Fats, an important component in the diet, contain essential fatty acids and help in the absorption of the fat-soluble vitamins, A, D, E, and K. Fats provide more than twice the number of calories per gram as do carbohydrates or proteins. The type of fatty acid consumed, saturated, monounsaturated, or polyunsaturated, has a greater impact on cardiovascular health than does total fat.

With the exception of palm and coconut oil, saturated fatty acids (SFA) are usually solid at room temperature and come primarily from animal sources. SFA increase levels of blood-cholesterol and low-density lipoproteins (LDL) which may contribute to heart disease. All fatty acids contain the same amount of calories, but monounsaturated and polyunsaturated fatty acids may decrease health risks while SFA may increase them. Sources of monounsaturated fatty acids include olive, canola, and safflower oils. Polyunsaturated fatty acids are prevalent in soybean, cottonseed, and corn oils.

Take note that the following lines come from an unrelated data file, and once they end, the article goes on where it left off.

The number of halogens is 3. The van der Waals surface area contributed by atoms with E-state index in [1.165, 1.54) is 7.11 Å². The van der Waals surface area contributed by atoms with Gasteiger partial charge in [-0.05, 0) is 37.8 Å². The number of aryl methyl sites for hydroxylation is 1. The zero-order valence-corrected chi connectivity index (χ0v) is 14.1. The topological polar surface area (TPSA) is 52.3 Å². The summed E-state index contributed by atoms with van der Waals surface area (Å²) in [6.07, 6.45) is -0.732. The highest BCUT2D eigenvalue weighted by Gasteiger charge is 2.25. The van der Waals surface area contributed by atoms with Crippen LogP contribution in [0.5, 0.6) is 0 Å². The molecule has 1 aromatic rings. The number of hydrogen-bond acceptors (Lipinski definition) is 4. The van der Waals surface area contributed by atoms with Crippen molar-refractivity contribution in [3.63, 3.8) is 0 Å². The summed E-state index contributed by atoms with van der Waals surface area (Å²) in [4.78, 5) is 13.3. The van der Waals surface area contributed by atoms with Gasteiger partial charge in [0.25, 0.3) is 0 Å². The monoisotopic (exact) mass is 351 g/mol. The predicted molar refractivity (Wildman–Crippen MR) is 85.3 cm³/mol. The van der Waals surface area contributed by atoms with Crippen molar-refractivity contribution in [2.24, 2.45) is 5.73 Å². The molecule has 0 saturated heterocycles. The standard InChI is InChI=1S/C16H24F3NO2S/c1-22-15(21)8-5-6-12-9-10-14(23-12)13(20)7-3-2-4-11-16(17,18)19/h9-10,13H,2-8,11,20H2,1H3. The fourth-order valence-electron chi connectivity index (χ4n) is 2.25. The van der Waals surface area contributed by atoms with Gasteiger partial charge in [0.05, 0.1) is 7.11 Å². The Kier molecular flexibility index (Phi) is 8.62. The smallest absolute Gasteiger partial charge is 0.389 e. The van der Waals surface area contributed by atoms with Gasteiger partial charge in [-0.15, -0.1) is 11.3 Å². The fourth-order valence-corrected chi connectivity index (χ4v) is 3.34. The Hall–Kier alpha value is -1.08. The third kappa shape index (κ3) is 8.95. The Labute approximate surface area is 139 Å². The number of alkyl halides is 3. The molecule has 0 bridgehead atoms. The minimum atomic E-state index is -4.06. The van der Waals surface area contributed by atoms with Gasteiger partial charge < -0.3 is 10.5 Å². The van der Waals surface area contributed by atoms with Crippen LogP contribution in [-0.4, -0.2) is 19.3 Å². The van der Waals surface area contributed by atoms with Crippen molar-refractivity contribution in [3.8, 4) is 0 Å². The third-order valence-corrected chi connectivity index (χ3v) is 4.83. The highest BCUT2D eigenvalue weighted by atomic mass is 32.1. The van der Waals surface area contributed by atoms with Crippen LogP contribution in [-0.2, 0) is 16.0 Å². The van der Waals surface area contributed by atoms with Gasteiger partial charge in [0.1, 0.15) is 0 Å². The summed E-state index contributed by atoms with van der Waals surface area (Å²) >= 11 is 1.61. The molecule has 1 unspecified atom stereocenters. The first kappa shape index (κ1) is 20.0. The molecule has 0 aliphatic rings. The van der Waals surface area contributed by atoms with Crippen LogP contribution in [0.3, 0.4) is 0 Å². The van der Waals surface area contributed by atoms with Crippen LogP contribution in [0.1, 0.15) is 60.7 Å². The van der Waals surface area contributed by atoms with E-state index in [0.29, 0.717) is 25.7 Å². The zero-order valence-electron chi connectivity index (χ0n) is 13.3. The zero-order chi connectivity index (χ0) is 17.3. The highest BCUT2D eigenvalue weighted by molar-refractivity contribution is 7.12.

Sugars are natural components of many plant foods. Added sugars include high-fructose corn syrup, white and brown sugar, syrups, and others. Americans primarily consume added sugars in colas/energy/sports drinks, grain-based desserts, sugar-sweetened fruit drinks, dairy-based desserts, and candy.

Excess quantities of fats and added sugars may result in weight gain and a less nutritious diet. Suggestions for limiting these two food components include:

  • Focus on nutrient-dense foods in all categories.
  • Reduce the amount of fats (trim meats, etc) and sugars when cooking at home.
  • Eat smaller food portions of foods high in fat and sugar.

In addition to excessive salt, solid fats, and added sugars, refined grains are less desirable in a healthy diet than whole grains. Refined grains, even though enriched with vitamins and minerals, fail to provide needed fiber. The Dietary Guidelines recommend consumers replace at least half of refined grains in the diet with whole grains.

There are no bad foods, but excessive sodium, solid fats, added sugars, or refined grains tend to limit intake of more nutrient-dense foods. Look at your diet and see is you make wise choices.                                    

 Source: http://www.cnpp.usda.gov/DGAs2010-PolicyDocument.htm, Chapter 3.

Read Full Post »